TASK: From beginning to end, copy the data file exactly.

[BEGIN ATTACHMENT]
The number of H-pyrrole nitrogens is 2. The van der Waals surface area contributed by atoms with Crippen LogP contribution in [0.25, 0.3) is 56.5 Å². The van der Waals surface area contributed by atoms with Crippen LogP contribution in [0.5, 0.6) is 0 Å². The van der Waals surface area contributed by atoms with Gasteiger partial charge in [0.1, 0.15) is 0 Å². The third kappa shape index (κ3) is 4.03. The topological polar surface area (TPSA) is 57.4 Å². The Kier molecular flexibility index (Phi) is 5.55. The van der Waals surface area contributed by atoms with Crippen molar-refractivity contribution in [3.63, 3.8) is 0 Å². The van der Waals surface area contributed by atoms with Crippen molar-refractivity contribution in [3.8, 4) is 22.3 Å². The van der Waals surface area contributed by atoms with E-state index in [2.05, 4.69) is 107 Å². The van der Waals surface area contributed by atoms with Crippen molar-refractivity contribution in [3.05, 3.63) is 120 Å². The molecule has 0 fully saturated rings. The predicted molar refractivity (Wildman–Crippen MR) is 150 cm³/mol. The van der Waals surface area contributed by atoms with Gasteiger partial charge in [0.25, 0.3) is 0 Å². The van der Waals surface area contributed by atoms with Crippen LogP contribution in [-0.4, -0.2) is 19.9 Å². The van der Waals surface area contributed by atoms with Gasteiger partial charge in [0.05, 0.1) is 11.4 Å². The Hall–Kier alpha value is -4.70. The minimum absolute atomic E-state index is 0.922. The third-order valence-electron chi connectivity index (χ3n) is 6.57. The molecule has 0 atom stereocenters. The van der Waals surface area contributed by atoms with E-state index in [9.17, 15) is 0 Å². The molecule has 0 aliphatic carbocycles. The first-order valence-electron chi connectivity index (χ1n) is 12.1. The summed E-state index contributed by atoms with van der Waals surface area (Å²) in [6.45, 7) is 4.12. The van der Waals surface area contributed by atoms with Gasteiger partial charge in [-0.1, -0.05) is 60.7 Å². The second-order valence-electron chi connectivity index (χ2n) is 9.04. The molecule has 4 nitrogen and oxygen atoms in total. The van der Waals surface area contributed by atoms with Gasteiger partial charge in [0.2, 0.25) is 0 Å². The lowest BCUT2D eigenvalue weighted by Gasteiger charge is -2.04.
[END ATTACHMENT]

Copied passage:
The number of H-pyrrole nitrogens is 2. The van der Waals surface area contributed by atoms with Crippen LogP contribution in [0.25, 0.3) is 56.5 Å². The van der Waals surface area contributed by atoms with Crippen LogP contribution in [0.5, 0.6) is 0 Å². The van der Waals surface area contributed by atoms with Gasteiger partial charge in [0.1, 0.15) is 0 Å². The third kappa shape index (κ3) is 4.03. The topological polar surface area (TPSA) is 57.4 Å². The Kier molecular flexibility index (Phi) is 5.55. The van der Waals surface area contributed by atoms with Crippen molar-refractivity contribution in [3.63, 3.8) is 0 Å². The van der Waals surface area contributed by atoms with Crippen molar-refractivity contribution in [3.8, 4) is 22.3 Å². The van der Waals surface area contributed by atoms with E-state index in [2.05, 4.69) is 107 Å². The van der Waals surface area contributed by atoms with Crippen molar-refractivity contribution in [3.05, 3.63) is 120 Å². The molecule has 0 fully saturated rings. The predicted molar refractivity (Wildman–Crippen MR) is 150 cm³/mol. The van der Waals surface area contributed by atoms with Gasteiger partial charge in [0.25, 0.3) is 0 Å². The van der Waals surface area contributed by atoms with Crippen LogP contribution in [-0.4, -0.2) is 19.9 Å². The van der Waals surface area contributed by atoms with Gasteiger partial charge in [0.05, 0.1) is 11.4 Å². The Hall–Kier alpha value is -4.70. The minimum absolute atomic E-state index is 0.922. The third-order valence-electron chi connectivity index (χ3n) is 6.57. The molecule has 0 atom stereocenters. The van der Waals surface area contributed by atoms with E-state index in [9.17, 15) is 0 Å². The molecule has 0 aliphatic carbocycles. The first-order valence-electron chi connectivity index (χ1n) is 12.1. The summed E-state index contributed by atoms with van der Waals surface area (Å²) in [6.45, 7) is 4.12. The van der Waals surface area contributed by atoms with Gasteiger partial charge in [-0.1, -0.05) is 60.7 Å². The second-order valence-electron chi connectivity index (χ2n) is 9.04. The molecule has 4 nitrogen and oxygen atoms in total. The van der Waals surface area contributed by atoms with Gasteiger partial charge in [0.2, 0.25) is 0 Å². The lowest BCUT2D eigenvalue weighted by Gasteiger charge is -2.04.